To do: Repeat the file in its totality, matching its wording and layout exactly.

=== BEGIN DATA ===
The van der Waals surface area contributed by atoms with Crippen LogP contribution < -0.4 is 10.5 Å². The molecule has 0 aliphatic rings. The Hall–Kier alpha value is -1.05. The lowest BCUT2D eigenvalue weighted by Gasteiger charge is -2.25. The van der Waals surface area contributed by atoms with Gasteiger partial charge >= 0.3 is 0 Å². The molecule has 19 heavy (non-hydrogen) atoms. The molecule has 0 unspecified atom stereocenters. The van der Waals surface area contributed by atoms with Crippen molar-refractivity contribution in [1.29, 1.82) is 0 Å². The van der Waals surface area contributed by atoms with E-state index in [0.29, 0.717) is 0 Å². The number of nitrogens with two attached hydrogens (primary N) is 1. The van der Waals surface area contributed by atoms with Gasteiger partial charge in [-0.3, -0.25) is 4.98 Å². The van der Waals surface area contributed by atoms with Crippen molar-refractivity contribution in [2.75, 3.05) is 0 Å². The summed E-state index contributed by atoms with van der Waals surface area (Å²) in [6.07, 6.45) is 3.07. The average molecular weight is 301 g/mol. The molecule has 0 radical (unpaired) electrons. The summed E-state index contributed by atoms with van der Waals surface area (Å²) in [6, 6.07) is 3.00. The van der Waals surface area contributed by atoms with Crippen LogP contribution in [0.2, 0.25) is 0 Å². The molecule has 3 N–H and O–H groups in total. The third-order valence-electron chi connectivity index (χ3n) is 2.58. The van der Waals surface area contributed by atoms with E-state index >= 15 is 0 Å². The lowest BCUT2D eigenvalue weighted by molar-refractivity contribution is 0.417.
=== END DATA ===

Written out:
The van der Waals surface area contributed by atoms with Crippen LogP contribution < -0.4 is 10.5 Å². The molecule has 0 aliphatic rings. The Hall–Kier alpha value is -1.05. The lowest BCUT2D eigenvalue weighted by Gasteiger charge is -2.25. The van der Waals surface area contributed by atoms with Gasteiger partial charge >= 0.3 is 0 Å². The molecule has 19 heavy (non-hydrogen) atoms. The molecule has 0 unspecified atom stereocenters. The van der Waals surface area contributed by atoms with Crippen molar-refractivity contribution in [1.29, 1.82) is 0 Å². The van der Waals surface area contributed by atoms with E-state index in [0.29, 0.717) is 0 Å². The number of nitrogens with two attached hydrogens (primary N) is 1. The van der Waals surface area contributed by atoms with Gasteiger partial charge in [-0.3, -0.25) is 4.98 Å². The van der Waals surface area contributed by atoms with Crippen molar-refractivity contribution in [2.75, 3.05) is 0 Å². The summed E-state index contributed by atoms with van der Waals surface area (Å²) in [6.07, 6.45) is 3.07. The average molecular weight is 301 g/mol. The molecule has 0 radical (unpaired) electrons. The summed E-state index contributed by atoms with van der Waals surface area (Å²) in [6, 6.07) is 3.00. The van der Waals surface area contributed by atoms with Crippen LogP contribution in [0.2, 0.25) is 0 Å². The molecule has 3 N–H and O–H groups in total. The third-order valence-electron chi connectivity index (χ3n) is 2.58. The van der Waals surface area contributed by atoms with E-state index >= 15 is 0 Å². The lowest BCUT2D eigenvalue weighted by molar-refractivity contribution is 0.417.